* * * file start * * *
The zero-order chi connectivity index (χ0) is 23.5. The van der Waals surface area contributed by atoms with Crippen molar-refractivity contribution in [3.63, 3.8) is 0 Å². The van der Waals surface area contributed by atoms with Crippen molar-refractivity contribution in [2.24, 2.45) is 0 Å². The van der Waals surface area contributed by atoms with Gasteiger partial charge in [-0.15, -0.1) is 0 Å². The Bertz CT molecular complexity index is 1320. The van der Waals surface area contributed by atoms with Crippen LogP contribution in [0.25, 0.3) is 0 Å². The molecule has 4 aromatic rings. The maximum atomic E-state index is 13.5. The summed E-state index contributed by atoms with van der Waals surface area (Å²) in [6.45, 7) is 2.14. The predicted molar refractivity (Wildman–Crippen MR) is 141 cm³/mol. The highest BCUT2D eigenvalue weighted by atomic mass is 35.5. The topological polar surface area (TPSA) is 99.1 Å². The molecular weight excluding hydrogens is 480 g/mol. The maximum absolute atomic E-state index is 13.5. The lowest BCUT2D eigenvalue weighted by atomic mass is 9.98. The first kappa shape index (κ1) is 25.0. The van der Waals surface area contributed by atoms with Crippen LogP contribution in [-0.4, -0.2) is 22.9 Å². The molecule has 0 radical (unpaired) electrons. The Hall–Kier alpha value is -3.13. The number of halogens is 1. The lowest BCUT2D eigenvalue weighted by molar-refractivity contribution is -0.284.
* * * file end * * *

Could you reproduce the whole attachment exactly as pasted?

The zero-order chi connectivity index (χ0) is 23.5. The van der Waals surface area contributed by atoms with Crippen molar-refractivity contribution in [3.63, 3.8) is 0 Å². The van der Waals surface area contributed by atoms with Crippen molar-refractivity contribution in [2.24, 2.45) is 0 Å². The van der Waals surface area contributed by atoms with Gasteiger partial charge in [-0.15, -0.1) is 0 Å². The Bertz CT molecular complexity index is 1320. The van der Waals surface area contributed by atoms with Crippen LogP contribution in [0.25, 0.3) is 0 Å². The molecule has 4 aromatic rings. The maximum atomic E-state index is 13.5. The summed E-state index contributed by atoms with van der Waals surface area (Å²) in [6.45, 7) is 2.14. The predicted molar refractivity (Wildman–Crippen MR) is 141 cm³/mol. The highest BCUT2D eigenvalue weighted by atomic mass is 35.5. The topological polar surface area (TPSA) is 99.1 Å². The molecular weight excluding hydrogens is 480 g/mol. The maximum absolute atomic E-state index is 13.5. The lowest BCUT2D eigenvalue weighted by atomic mass is 9.98. The first kappa shape index (κ1) is 25.0. The van der Waals surface area contributed by atoms with Crippen LogP contribution in [-0.4, -0.2) is 22.9 Å². The molecule has 0 radical (unpaired) electrons. The Hall–Kier alpha value is -3.13. The number of halogens is 1. The lowest BCUT2D eigenvalue weighted by molar-refractivity contribution is -0.284.